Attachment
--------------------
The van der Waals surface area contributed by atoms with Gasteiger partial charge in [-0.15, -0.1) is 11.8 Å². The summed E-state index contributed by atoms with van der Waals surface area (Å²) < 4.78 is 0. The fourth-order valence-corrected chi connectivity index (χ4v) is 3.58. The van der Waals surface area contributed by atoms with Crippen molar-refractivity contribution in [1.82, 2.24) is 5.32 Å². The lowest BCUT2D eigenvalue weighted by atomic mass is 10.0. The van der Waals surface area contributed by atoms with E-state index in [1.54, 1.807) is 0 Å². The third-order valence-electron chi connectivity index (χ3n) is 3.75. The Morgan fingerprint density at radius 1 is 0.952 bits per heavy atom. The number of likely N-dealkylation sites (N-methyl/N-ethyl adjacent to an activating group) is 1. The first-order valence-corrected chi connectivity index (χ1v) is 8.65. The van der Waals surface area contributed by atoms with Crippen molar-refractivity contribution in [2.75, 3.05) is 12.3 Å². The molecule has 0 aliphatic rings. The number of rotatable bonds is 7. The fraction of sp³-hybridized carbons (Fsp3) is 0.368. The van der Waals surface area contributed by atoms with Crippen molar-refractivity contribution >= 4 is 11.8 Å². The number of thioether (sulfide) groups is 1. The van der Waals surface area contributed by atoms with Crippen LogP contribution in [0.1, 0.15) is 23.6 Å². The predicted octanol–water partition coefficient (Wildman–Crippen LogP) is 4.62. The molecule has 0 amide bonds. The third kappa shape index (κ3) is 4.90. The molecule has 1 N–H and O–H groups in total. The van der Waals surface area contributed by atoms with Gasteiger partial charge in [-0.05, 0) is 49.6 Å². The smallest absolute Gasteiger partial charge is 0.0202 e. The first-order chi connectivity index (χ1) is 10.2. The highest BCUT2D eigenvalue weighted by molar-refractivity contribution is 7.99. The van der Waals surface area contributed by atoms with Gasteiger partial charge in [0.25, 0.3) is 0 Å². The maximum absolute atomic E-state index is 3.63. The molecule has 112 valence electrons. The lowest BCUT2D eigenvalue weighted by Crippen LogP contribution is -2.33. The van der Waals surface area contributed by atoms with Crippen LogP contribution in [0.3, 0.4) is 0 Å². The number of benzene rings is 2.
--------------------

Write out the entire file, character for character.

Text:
The van der Waals surface area contributed by atoms with Gasteiger partial charge in [-0.15, -0.1) is 11.8 Å². The summed E-state index contributed by atoms with van der Waals surface area (Å²) < 4.78 is 0. The fourth-order valence-corrected chi connectivity index (χ4v) is 3.58. The van der Waals surface area contributed by atoms with Crippen molar-refractivity contribution in [1.82, 2.24) is 5.32 Å². The lowest BCUT2D eigenvalue weighted by atomic mass is 10.0. The van der Waals surface area contributed by atoms with E-state index in [1.54, 1.807) is 0 Å². The third-order valence-electron chi connectivity index (χ3n) is 3.75. The Morgan fingerprint density at radius 1 is 0.952 bits per heavy atom. The number of likely N-dealkylation sites (N-methyl/N-ethyl adjacent to an activating group) is 1. The first-order valence-corrected chi connectivity index (χ1v) is 8.65. The van der Waals surface area contributed by atoms with Crippen molar-refractivity contribution in [2.75, 3.05) is 12.3 Å². The molecule has 0 aliphatic rings. The number of rotatable bonds is 7. The fraction of sp³-hybridized carbons (Fsp3) is 0.368. The van der Waals surface area contributed by atoms with Crippen molar-refractivity contribution >= 4 is 11.8 Å². The number of thioether (sulfide) groups is 1. The van der Waals surface area contributed by atoms with Crippen LogP contribution in [0.1, 0.15) is 23.6 Å². The predicted octanol–water partition coefficient (Wildman–Crippen LogP) is 4.62. The molecule has 0 amide bonds. The third kappa shape index (κ3) is 4.90. The molecule has 1 N–H and O–H groups in total. The van der Waals surface area contributed by atoms with Gasteiger partial charge in [-0.05, 0) is 49.6 Å². The smallest absolute Gasteiger partial charge is 0.0202 e. The first-order chi connectivity index (χ1) is 10.2. The highest BCUT2D eigenvalue weighted by molar-refractivity contribution is 7.99. The van der Waals surface area contributed by atoms with Gasteiger partial charge in [0.25, 0.3) is 0 Å². The maximum absolute atomic E-state index is 3.63. The molecule has 112 valence electrons. The lowest BCUT2D eigenvalue weighted by Crippen LogP contribution is -2.33. The van der Waals surface area contributed by atoms with Crippen LogP contribution in [0.3, 0.4) is 0 Å². The number of benzene rings is 2.